Posted

A post-war restaurant in Soho is the setting of  Arnold Wesker’s classic ensemble piece, The Kitchen. As dawn breaks the caretaker sleepily lopes in, lighting the gas stoves that will roar throughout the day. From this solitary scene, the characters start to appear amid the clamorous exchange of banter. Amongst the staff, a new chef from Ireland and glamorous hostess. Both are introduced to this maddening world through an exciting display of the fast-pace kitchen routine. Amidst the commotion a romance is flowering between Peter, a high-spirited cook and married waitress, Monique. As the play nears the interval the speed, noise and synchronicity within the kitchen increases culminating in a deafening silence as the lights go down.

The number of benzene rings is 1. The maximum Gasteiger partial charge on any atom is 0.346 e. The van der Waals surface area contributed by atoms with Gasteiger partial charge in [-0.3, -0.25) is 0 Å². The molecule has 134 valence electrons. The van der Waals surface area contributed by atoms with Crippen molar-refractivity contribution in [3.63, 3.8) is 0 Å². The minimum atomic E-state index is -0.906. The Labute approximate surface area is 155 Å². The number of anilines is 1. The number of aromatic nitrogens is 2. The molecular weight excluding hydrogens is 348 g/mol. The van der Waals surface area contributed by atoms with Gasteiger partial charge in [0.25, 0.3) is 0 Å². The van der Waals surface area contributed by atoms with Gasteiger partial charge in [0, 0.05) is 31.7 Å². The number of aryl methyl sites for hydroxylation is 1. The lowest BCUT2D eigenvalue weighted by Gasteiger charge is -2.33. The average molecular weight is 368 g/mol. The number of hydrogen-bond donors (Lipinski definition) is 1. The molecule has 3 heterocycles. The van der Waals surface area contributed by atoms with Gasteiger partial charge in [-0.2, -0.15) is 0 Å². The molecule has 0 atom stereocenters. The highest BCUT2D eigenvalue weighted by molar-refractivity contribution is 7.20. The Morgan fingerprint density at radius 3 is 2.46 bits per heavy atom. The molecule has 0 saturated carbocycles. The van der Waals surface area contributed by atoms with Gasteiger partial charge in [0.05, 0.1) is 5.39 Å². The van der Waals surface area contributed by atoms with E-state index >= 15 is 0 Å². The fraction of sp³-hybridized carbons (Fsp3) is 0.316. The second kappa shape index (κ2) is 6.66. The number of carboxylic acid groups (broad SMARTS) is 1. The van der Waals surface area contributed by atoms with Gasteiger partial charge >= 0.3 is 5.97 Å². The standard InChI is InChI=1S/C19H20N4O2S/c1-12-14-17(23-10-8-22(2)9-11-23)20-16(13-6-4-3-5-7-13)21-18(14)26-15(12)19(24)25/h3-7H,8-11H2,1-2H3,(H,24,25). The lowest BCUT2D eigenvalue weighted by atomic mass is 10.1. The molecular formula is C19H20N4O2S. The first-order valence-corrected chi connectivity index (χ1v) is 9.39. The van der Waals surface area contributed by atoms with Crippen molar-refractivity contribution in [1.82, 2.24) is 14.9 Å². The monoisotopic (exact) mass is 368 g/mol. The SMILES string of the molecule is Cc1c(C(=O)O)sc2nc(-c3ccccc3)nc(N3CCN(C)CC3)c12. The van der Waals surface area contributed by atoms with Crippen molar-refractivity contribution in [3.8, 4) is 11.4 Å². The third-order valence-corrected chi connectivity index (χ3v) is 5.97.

The second-half proves a more reflective affair, with Peter dreaming of a better life, far from the heated kitchen in Soho.

Blackly funny and at a furious pace throughout, The Kitchen is an exciting insight to the workings of a hectic London restaurant.

@RoseMcCulls

Leave a Reply

Your email address will not be published. Required fields are marked *